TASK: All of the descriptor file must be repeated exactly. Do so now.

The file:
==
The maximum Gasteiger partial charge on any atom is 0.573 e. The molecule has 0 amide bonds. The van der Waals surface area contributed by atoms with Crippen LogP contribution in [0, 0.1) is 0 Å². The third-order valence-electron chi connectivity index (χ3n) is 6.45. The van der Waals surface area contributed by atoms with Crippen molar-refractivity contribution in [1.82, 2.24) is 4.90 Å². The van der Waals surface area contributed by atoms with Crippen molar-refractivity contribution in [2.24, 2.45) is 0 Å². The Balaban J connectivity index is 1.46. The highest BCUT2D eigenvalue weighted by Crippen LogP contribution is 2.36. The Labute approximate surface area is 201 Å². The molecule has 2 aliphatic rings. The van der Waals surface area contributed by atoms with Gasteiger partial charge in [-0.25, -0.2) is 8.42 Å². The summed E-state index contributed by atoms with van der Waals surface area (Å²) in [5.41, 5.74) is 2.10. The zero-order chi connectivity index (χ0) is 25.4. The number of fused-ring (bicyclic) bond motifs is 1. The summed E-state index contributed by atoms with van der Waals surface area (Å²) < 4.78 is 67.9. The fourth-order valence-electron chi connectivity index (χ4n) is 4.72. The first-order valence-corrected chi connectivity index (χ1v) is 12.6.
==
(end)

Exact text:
The maximum Gasteiger partial charge on any atom is 0.573 e. The molecule has 0 amide bonds. The van der Waals surface area contributed by atoms with Crippen LogP contribution in [0, 0.1) is 0 Å². The third-order valence-electron chi connectivity index (χ3n) is 6.45. The van der Waals surface area contributed by atoms with Crippen molar-refractivity contribution in [1.82, 2.24) is 4.90 Å². The van der Waals surface area contributed by atoms with Crippen molar-refractivity contribution in [2.24, 2.45) is 0 Å². The Balaban J connectivity index is 1.46. The highest BCUT2D eigenvalue weighted by Crippen LogP contribution is 2.36. The Labute approximate surface area is 201 Å². The molecule has 2 aliphatic rings. The van der Waals surface area contributed by atoms with Gasteiger partial charge in [-0.25, -0.2) is 8.42 Å². The summed E-state index contributed by atoms with van der Waals surface area (Å²) in [5.41, 5.74) is 2.10. The zero-order chi connectivity index (χ0) is 25.4. The number of fused-ring (bicyclic) bond motifs is 1. The summed E-state index contributed by atoms with van der Waals surface area (Å²) < 4.78 is 67.9. The fourth-order valence-electron chi connectivity index (χ4n) is 4.72. The first-order valence-corrected chi connectivity index (χ1v) is 12.6.